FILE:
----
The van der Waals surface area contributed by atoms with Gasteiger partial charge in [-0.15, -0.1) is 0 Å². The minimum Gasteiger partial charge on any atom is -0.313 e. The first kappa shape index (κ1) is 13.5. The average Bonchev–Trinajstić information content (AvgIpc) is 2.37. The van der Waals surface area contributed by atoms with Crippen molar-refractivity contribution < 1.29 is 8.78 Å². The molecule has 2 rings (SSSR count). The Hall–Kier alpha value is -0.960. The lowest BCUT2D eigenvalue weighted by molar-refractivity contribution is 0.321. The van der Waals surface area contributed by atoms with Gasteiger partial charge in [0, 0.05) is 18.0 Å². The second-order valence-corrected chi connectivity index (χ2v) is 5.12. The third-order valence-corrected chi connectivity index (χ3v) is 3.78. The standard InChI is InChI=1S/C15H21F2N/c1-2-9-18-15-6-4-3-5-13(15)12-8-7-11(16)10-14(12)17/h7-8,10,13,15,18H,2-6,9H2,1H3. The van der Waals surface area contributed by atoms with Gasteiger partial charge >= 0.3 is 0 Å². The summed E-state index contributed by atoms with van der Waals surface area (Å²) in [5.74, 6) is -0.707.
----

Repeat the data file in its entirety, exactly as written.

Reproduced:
The van der Waals surface area contributed by atoms with Gasteiger partial charge in [-0.15, -0.1) is 0 Å². The minimum Gasteiger partial charge on any atom is -0.313 e. The first kappa shape index (κ1) is 13.5. The average Bonchev–Trinajstić information content (AvgIpc) is 2.37. The van der Waals surface area contributed by atoms with Crippen molar-refractivity contribution < 1.29 is 8.78 Å². The molecule has 2 rings (SSSR count). The Hall–Kier alpha value is -0.960. The lowest BCUT2D eigenvalue weighted by molar-refractivity contribution is 0.321. The van der Waals surface area contributed by atoms with Gasteiger partial charge in [0, 0.05) is 18.0 Å². The second-order valence-corrected chi connectivity index (χ2v) is 5.12. The third-order valence-corrected chi connectivity index (χ3v) is 3.78. The standard InChI is InChI=1S/C15H21F2N/c1-2-9-18-15-6-4-3-5-13(15)12-8-7-11(16)10-14(12)17/h7-8,10,13,15,18H,2-6,9H2,1H3. The van der Waals surface area contributed by atoms with Gasteiger partial charge >= 0.3 is 0 Å². The summed E-state index contributed by atoms with van der Waals surface area (Å²) in [5.74, 6) is -0.707.